A Game Developer Learns Machine Learning - Getting Started
5th November 2017
I mentioned in my last post that the intent is to write an AI to play Mr Nibbles Forever better an any human. Before we can get anywhere near that goal however we need to get the very basics working first.
If you are new to the series I recommend you checkout the previous posts first, here's the whole series:
We will use Reinforcement Learning to train an agent to balance a ball.
Unity ML Agents
I find that when tacking something new for the first time, the best thing to do is take something built by others, then hack around with it for a little bit to understand the very basics. So rather than starting from total scratch im going to look for something that already exists.
As luck would have it, Unity have just released a new set of tools to help game developers use machine learing in their games, perfect!
This process takes quite a while, make sure you follow the instructions EXACTLY. At the bottom of that page is a video which is helpful.
So with my system now setup I return back to the Balance Ball doc.
The next step is to open Jupyter Notebook which is a popular tool with ML community for training models.
Its actually a pretty aweomse tool. Its sort of like a REPL mixed with word document.
You can write code right inside of the doc without firing up and IDE and then execute it and see the results inline.
Testing the Bridge
Next up is the "Testing Python API" section of the docs.
In Unity the balance ball scene is compiled into an exe, this is whats known as the "environment".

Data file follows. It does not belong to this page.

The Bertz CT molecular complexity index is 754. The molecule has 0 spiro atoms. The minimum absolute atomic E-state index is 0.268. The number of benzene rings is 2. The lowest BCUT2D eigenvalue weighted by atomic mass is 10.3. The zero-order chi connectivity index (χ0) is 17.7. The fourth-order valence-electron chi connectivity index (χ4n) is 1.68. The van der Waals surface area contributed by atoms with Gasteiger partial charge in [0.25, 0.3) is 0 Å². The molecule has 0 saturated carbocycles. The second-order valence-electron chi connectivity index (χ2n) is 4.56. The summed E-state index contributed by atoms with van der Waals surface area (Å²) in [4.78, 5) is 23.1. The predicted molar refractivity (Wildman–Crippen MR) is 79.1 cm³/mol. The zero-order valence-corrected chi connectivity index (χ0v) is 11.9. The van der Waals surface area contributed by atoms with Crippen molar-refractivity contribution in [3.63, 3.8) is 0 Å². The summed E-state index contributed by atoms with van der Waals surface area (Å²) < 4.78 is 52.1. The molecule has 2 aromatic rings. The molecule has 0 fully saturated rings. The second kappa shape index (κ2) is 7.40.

Python in the notebook talks to the "brain" in the environment. Its a sort of native bridge between the machine learning API in Python and your "game" / "environment".
When the training session is started from python, the environment exe is executed which opens as a separate window on your computer. This surprised me as I was expecting it to be hidden background process of some sort.
The environment window that opens up is tiny, presumably so your GFX card doesn't have to waste cycles on rendering and can instead focus on ML.
The "brain" in the environment is able to receive commands which are called "actions". When an action runs, it changes the "state" of the environment which is returned back to Python. That process of State > Action > New State is repeated over and over again (along with some other magic) and out pops our agent.
Training the Model
Now we know our bridge from Pythong to Unity works okay we can move onto actually training the model.
Folling the "Training with PPO" section of the docs we open "TensorBoard" which gives us stats on the the training process as it runs.
Im not really sure what all those stats mean but thats okay at this stage, we are just tinkering!
The main thing is my model is busy training itself as evidenced by the changing graphs and my pegged CPU 😜
Testing the Model
Once the "cumulative_reward" is above 75 the model is ready to rock. So I stop the training process in Jupyter.
Theres one last step before we can run the model in Unity, we must add support for TensorFlow directly in Unity in the form of the TensorFlowSharp library.
TensorFlowSharp requires the experimental .Net 4.6 support in Unity. Thats something to note because as my goal is to eventually get this working on Mr Nibbles Forever which is built on the old .Net 3.5
With the library installed we copy over the generated model into the game and huzzah! It works!
Adding some Dynamics
Its awesome that it works but its hard to tell if this is actually balancing the ball dynamically or not. I think if we add a dynamism it will make things clear.